La Merced is a barrio or a neighborhood of Mexico City defined by its socioeconomics and history rather than by an official designation. It extends over the southeast of the historic center of Mexico City and is one of the oldest sections of the city, established over 700 years ago by the Mexica as part of the founding of Tenochtitlan. Over its history the area was associated with commerce, first as a major docking area for boats bringing goods to Tenochtitlan/Mexico City on Lake Texcoco, later via canals as the lake was slowly drained. In the latter 19th century, the La Merced market was established in the area replacing the massive La Merced monastery which was almost completely destroyed in the 1860s. This market was established to centralize the marketing of foodstuffs for the city on one area. The first La Merced market was built in 1890 and then replaced by the current building in 1957, one of the largest traditional Mexican markets in Mexico City. In the 1980s, the wholesale function of this market was taken over by the newly constructed Centro de Abasto in the south of the city, with the barrio then going into economic and social decline, with the area having problems with poverty, prostitution and population loss. Although there have been efforts to revitalize the area and the La Merced market remains important.
The Circuito Interior Bicentenario or more commonly, Circuito Interior or even more simply Circuito, is a 42-km-long urban freeway and at-grade boulevard, forming a loop around the central neighborhoods of Mexico City. It was built starting in 1961. The Circuito Interior received the appellation Bicentenario (Bicentennial) after a renovation that took place in 2010, Mexico's bicentennial year.
The veneration of Judas Thaddaeus in Mexico has taken on importance since the mid 20th century, especially in Mexico City. The center for this veneration is at the San Hipolito Church in the city center, for centuries the only church with any space devoted to this saint. Although the church remains named for its original patron, the image of Judas Thaddaeus has been moved to the main altar. The church and some other locations in Mexico, receive thousands of devotees, mostly coming on the 28th of each month, especially October 28, the saint's feast day. The saint is officially associated with difficult circumstances, but more recently has been associated with delinquents, with the idea that the saint hears the petitions of both the good and the bad. Mexico City, especially its poorer areas, is filled with thousands of street shrines to San Judas Tadeo. Other areas with significant numbers of devotees include Michoacán, the State of Mexico, Mexicali and Monterrey.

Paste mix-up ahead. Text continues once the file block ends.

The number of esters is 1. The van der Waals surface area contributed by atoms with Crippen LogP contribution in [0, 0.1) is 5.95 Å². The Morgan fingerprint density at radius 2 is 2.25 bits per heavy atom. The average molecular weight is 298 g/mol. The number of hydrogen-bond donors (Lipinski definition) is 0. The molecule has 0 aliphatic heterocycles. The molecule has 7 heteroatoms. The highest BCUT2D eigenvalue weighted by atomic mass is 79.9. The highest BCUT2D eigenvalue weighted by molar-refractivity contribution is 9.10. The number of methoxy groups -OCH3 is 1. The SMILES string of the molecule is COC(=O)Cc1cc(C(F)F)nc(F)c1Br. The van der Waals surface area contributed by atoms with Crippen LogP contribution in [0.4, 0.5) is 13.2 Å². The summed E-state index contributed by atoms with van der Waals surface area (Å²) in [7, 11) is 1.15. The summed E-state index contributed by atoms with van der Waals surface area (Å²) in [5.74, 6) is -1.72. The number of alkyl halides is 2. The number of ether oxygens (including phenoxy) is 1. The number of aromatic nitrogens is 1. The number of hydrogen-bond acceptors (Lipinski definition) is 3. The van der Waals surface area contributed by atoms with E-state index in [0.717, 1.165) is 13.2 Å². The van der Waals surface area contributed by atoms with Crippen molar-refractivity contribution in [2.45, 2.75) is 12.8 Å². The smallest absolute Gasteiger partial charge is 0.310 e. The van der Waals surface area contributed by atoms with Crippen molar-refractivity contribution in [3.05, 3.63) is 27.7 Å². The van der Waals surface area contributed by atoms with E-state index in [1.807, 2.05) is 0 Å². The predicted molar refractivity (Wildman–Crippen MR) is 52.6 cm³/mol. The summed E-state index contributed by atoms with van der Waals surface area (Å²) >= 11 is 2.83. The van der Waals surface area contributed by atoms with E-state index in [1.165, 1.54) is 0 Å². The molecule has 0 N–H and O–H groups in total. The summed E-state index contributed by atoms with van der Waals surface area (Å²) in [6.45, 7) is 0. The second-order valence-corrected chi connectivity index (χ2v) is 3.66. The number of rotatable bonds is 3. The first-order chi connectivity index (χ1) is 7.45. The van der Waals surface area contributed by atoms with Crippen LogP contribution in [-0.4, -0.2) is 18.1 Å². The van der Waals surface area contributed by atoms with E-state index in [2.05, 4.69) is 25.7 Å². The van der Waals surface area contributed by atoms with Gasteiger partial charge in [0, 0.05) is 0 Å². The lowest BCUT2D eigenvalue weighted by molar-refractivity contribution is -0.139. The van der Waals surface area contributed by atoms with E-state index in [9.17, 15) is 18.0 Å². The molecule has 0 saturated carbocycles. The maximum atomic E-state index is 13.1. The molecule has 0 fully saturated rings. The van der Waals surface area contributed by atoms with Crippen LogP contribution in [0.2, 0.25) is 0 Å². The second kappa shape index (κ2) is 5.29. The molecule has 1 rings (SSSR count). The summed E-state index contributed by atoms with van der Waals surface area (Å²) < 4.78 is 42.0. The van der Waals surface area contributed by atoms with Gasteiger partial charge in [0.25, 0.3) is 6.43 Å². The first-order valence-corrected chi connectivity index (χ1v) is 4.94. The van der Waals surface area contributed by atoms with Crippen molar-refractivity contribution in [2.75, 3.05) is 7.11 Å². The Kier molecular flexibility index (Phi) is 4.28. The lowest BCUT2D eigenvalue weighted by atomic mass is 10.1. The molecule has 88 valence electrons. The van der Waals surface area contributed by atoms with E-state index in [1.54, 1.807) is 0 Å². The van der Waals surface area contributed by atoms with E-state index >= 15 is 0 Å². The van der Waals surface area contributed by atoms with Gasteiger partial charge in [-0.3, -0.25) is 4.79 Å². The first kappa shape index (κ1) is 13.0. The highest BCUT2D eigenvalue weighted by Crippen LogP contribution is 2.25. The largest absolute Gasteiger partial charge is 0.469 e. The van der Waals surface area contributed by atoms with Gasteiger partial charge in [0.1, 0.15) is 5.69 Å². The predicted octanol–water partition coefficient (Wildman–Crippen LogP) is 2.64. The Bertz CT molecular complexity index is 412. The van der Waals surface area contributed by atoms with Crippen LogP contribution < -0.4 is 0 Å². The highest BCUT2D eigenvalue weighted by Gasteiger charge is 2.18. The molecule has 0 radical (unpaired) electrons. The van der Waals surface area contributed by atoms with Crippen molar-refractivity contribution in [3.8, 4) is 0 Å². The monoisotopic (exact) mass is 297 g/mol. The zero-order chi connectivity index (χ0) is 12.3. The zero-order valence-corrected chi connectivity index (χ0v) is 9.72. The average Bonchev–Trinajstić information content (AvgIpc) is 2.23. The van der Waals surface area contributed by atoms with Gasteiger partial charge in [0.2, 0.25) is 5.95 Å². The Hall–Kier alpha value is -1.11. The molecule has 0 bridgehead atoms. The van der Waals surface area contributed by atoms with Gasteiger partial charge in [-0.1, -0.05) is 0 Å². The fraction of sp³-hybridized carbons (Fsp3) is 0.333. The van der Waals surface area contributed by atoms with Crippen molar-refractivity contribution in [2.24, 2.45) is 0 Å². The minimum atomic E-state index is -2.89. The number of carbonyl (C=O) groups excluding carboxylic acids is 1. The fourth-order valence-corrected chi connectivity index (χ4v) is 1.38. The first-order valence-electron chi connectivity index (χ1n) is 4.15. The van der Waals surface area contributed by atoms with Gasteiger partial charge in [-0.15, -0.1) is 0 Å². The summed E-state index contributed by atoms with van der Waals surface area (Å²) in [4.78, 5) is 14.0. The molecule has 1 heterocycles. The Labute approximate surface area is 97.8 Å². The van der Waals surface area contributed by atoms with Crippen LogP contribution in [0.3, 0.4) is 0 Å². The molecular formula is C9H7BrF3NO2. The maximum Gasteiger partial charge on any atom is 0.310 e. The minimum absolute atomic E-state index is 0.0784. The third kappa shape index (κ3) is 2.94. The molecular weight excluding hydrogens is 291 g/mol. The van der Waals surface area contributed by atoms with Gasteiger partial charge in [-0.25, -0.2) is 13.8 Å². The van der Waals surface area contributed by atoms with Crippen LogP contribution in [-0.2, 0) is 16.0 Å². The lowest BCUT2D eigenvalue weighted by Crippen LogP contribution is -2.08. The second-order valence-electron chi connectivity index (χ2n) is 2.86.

The presence of street vendors in Mexico City dates back to pre-Hispanic era and over the centuries the government has struggled to control it, with most recently a clearing of downtown streets of vendors in 2007, but despite this there is a persistent presence of many thousands illegally. Even after oscillating between the realms of legality and illegality, street vending in Mexico and even in other parts of the world, is not the exception but rather has been a norm when it comes to commercial activities. In 2003, it was estimated that there were 199,328 street vendors in Mexico City.